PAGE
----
Recently, I wrote a post, “Are You a Tortoise or a Hare About Work?”
It was about the question of whether you’d prefer to work fewer hours over more days or more hours over fewer days.
I’ve been thinking more about this distinction. First point: I’m re-naming these categories “marathoners and sprinters.”
A larger point: one reason that I’m a marathoner is that I really dislike deadlines. I really, really, really don’t like to have work hanging over me. For instance, when I was in law school, I had two major writing requirements to fulfill by the end of my third year, and I completed them both by the end of my first year. (Side note: perhaps my eagerness to write big papers could have been perceived as a sign that I would rather be a writer than a lawyer, but that’s another story.) I know I could never be a journalist, because I wouldn’t be able to take the deadlines.
Having a big deadline at the end of a very long period—as with a book—is fine, because it gives marathon-me plenty of time. I like to do a little work over a long period of time, with a lot of opportunity to reflect and research and refine and ample margin in case some emergency prevents me from working.
However, I know that many people need deadlines to work. Sprinters, am I right in assuming that deadlines are important to your process? Is it too much of a stretch to call you deadline-dependent—that is, you won’t start your sprint until the deadline looms?
Also, it seems to me that there’s a difference between sprinters and procrastinators. Agree? Disagree?
From my observation, sprinters deliberately wait for the pressure of a deadline to help clarify their thinking. For instance, a friend told me, “I never prepare a talk until right before I have to give it. I mean, people are in their seats, and I’m standing waiting to go out to a podium. It drives my staff crazy, but that’s when I get all my ideas.” Another friend has a book to write, but she won’t start until a few months before it’s due. She likes to sprint, and she knows how long it will take her to write the book, so she doesn’t want to start until she’ll feel the deadline pressure.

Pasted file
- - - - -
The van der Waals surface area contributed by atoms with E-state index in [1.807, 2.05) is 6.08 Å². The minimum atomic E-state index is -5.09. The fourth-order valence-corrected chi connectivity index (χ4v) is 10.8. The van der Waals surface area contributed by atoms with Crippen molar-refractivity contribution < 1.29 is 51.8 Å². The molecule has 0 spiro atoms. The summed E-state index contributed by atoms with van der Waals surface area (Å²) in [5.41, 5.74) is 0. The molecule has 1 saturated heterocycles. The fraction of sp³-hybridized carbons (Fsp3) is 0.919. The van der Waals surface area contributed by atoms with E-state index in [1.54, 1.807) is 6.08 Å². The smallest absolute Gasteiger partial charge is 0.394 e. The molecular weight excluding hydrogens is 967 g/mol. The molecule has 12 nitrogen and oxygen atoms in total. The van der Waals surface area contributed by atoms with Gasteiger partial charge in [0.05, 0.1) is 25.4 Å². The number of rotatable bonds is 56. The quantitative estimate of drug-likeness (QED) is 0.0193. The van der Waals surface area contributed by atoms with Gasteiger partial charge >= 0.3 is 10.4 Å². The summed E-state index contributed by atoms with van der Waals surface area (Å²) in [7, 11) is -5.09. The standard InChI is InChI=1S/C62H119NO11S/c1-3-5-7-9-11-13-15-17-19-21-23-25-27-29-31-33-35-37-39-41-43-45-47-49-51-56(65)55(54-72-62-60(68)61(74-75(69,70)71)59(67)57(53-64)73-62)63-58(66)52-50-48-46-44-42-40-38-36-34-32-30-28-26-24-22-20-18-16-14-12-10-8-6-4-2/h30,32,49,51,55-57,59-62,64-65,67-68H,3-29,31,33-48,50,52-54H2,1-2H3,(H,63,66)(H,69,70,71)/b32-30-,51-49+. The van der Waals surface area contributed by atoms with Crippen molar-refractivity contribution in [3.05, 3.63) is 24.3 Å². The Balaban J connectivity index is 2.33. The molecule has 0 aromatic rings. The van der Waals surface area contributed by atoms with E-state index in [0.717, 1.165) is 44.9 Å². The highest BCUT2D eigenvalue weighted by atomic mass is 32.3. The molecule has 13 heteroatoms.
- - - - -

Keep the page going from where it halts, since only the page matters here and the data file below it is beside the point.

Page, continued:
This approach seems different from procrastination. With procrastination, people feel as though they should be working, and they wish they could work, but somehow they can’t make themselves. They aren’t choosing to hold back; they can’t force themselves forward until the deadline is so urgent that they must act. How do procrastinators feel about the marathoners and sprinters? Many procrastinators seem to wish they could be marathoners, but maybe that’s not a good fit for their natures.
I’ve just started to consider these distinctions, however. What do you think? Marathoners, sprinters, procrastinators, or any combinations of the three, please weigh in.
Gretchen Rubin is the author of the #1 New York Times Bestseller The Happiness Project—an account of the year she spent test-driving the wisdom of the ages, current scientific studies, and lessons from popular culture about how to be happier—and the recently released Happier at Home. On her popular blog, The Happiness Project, she reports on her daily adventures in the pursuit of happiness. For more doses of happiness and other happenings, follow Gretchen on Facebook and Twitter.
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